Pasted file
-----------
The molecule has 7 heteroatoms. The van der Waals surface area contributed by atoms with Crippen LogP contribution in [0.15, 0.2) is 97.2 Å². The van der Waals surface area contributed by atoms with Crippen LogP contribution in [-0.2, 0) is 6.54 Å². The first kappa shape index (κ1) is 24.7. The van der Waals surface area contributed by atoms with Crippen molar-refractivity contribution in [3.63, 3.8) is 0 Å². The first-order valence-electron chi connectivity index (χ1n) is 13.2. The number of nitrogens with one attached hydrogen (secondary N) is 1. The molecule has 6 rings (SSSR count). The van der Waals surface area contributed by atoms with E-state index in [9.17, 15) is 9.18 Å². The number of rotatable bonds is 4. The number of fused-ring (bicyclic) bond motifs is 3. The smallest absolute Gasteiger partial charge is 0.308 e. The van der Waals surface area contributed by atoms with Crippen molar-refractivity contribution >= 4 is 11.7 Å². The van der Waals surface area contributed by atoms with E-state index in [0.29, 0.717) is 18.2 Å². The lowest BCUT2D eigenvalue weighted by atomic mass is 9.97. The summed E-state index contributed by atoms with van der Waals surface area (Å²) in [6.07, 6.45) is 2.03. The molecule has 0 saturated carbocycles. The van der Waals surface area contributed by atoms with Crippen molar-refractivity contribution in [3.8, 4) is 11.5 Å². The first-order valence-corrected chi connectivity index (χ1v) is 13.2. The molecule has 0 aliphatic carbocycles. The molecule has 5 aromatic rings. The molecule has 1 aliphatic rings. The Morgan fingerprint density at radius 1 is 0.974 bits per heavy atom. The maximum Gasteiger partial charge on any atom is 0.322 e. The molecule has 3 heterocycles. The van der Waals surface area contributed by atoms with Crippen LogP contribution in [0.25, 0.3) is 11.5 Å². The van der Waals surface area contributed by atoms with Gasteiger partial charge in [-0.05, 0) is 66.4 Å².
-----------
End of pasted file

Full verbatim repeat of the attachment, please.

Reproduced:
The molecule has 7 heteroatoms. The van der Waals surface area contributed by atoms with Crippen LogP contribution in [0.15, 0.2) is 97.2 Å². The van der Waals surface area contributed by atoms with Crippen LogP contribution in [-0.2, 0) is 6.54 Å². The first kappa shape index (κ1) is 24.7. The van der Waals surface area contributed by atoms with Crippen molar-refractivity contribution in [3.63, 3.8) is 0 Å². The first-order valence-electron chi connectivity index (χ1n) is 13.2. The number of nitrogens with one attached hydrogen (secondary N) is 1. The molecule has 6 rings (SSSR count). The van der Waals surface area contributed by atoms with E-state index in [9.17, 15) is 9.18 Å². The number of rotatable bonds is 4. The number of fused-ring (bicyclic) bond motifs is 3. The smallest absolute Gasteiger partial charge is 0.308 e. The van der Waals surface area contributed by atoms with Crippen molar-refractivity contribution >= 4 is 11.7 Å². The van der Waals surface area contributed by atoms with E-state index in [0.29, 0.717) is 18.2 Å². The lowest BCUT2D eigenvalue weighted by atomic mass is 9.97. The summed E-state index contributed by atoms with van der Waals surface area (Å²) in [6.07, 6.45) is 2.03. The molecule has 0 saturated carbocycles. The van der Waals surface area contributed by atoms with Crippen molar-refractivity contribution in [3.8, 4) is 11.5 Å². The first-order valence-corrected chi connectivity index (χ1v) is 13.2. The molecule has 0 aliphatic carbocycles. The molecule has 5 aromatic rings. The molecule has 1 aliphatic rings. The Morgan fingerprint density at radius 1 is 0.974 bits per heavy atom. The maximum Gasteiger partial charge on any atom is 0.322 e. The molecule has 3 heterocycles. The van der Waals surface area contributed by atoms with Crippen LogP contribution in [0.25, 0.3) is 11.5 Å². The van der Waals surface area contributed by atoms with Gasteiger partial charge in [-0.05, 0) is 66.4 Å².